Proposition 29 would help ensure that patients receive safe treatment in dialysis clinics under the care of a trained clinician.
California’s dialysis treatment industry makes billions in revenue each year, yet a lack of onsite staffing requirements leaves patients vulnerable to complications during the treatment process. Proposition 29 would require each dialysis clinic to have at least one physician, physician assistant, or nurse practitioner onsite at the clinic during the hours that patients are treated. This proposition has appeared on the ballot twice before and was rejected by voters both times after dialysis clinics poured millions of dollars into defeating the measures.
A YES vote on Proposition 29 means: Dialysis clinics would be required to have a physician, physician assistant, or nurse practitioner onsite during hours of treatment.
A NO vote on Proposition 29 means: No changes would be made to current regulations regarding dialysis clinic staffing.
- Proposition 29 requires each dialysis clinic to have, at its expense, at least one physician, nurse practitioner, or physician assistant onsite during all the hours that patients receive treatments at that clinic.
- Prop. 29 would require clinics to secure state approval before closing or reducing services, ensuring that patients do not abruptly lose access to treatment. The measure would also require that a clinic disclose information about physicians who own at least 5% of the clinic.
- There are about 650 dialysis clinics in California, and a vast majority of them are owned or operated by DaVita Inc. and Fresenius Medical Care, who enjoy about $3.5 billion annually in revenue from them. Prop. 29 would increase transparency and accountability in an industry that is dominated by these two large, wealthy corporations.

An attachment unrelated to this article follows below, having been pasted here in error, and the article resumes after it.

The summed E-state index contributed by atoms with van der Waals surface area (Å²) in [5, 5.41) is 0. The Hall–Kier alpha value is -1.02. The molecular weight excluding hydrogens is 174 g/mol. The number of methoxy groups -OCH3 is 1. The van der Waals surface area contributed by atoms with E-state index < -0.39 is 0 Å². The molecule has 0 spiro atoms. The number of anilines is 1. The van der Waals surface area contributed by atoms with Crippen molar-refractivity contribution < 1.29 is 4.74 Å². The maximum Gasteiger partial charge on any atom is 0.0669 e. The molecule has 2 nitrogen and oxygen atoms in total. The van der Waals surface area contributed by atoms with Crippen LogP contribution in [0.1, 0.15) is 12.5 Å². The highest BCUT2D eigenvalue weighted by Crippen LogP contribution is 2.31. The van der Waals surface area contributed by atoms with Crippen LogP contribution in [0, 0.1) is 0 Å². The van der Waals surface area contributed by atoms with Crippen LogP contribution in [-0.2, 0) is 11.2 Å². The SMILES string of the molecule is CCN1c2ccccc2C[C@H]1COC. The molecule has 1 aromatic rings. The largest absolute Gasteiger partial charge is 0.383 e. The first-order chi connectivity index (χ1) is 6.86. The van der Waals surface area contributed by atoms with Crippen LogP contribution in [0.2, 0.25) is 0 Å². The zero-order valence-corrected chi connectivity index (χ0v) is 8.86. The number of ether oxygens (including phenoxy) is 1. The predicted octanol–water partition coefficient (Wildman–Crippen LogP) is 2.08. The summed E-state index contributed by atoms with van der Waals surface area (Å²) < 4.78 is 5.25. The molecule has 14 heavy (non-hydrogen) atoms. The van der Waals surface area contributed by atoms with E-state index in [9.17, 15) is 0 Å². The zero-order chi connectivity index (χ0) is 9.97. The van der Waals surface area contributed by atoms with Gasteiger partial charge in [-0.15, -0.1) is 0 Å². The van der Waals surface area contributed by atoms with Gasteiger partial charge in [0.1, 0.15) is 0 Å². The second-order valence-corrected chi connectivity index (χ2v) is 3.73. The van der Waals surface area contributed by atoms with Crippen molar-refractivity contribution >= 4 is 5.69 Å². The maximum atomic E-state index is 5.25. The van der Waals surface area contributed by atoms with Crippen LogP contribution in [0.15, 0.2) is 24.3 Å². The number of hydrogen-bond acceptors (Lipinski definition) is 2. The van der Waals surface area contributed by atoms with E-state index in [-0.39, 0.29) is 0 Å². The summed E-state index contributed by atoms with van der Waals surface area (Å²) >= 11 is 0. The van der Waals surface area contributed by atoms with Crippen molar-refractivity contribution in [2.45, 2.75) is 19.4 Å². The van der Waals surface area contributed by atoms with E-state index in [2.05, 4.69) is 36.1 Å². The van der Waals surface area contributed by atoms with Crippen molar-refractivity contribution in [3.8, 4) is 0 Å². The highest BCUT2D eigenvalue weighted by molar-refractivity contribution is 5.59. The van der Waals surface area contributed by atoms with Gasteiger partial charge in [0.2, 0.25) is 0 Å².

Top funders of Proposition 29:
- Yes on Prop 29: The measure was placed on the ballot by Service Employees International Union-United Healthcare West. As of August 1, the primary ballot measure committee supporting Proposition 29, also sponsored by SEIU-UHW, has raised $7 million and has spent $7 million since Jan. 1, 2022. In addition, a separate SEIU-UHW committee supporting Prop. 29 has raised and spent $7 million since Jan. 1, 2022. Notable supporters of Proposition 29 include the California Democratic Party and the California Labor Federation.
- No on Prop. 29: The top funders of the ballot measure committee opposing Proposition 29 are DaVita, Fresenius Medical Care, and U.S. Renal Care. As of August 1, the No on 29 committee has raised $36 million and spent $3 million since Jan. 1, 2022. Notable opposition to Proposition 29 includes the California Chamber of Commerce and the California Republican Party.
Misinformation about Proposition 29 includes:
- The California Republican Party claims that Prop. 29 is focused on “unionizing kidney dialysis clinics.” The ballot measure language does not mention unionization.
- Opponents of Prop. 29 claim it will negatively affect patients’ access to care. However, the measure requires that clinics receive state approval before closing or reducing services, which would prevent clinics from abruptly shuttering or otherwise slashing treatment options.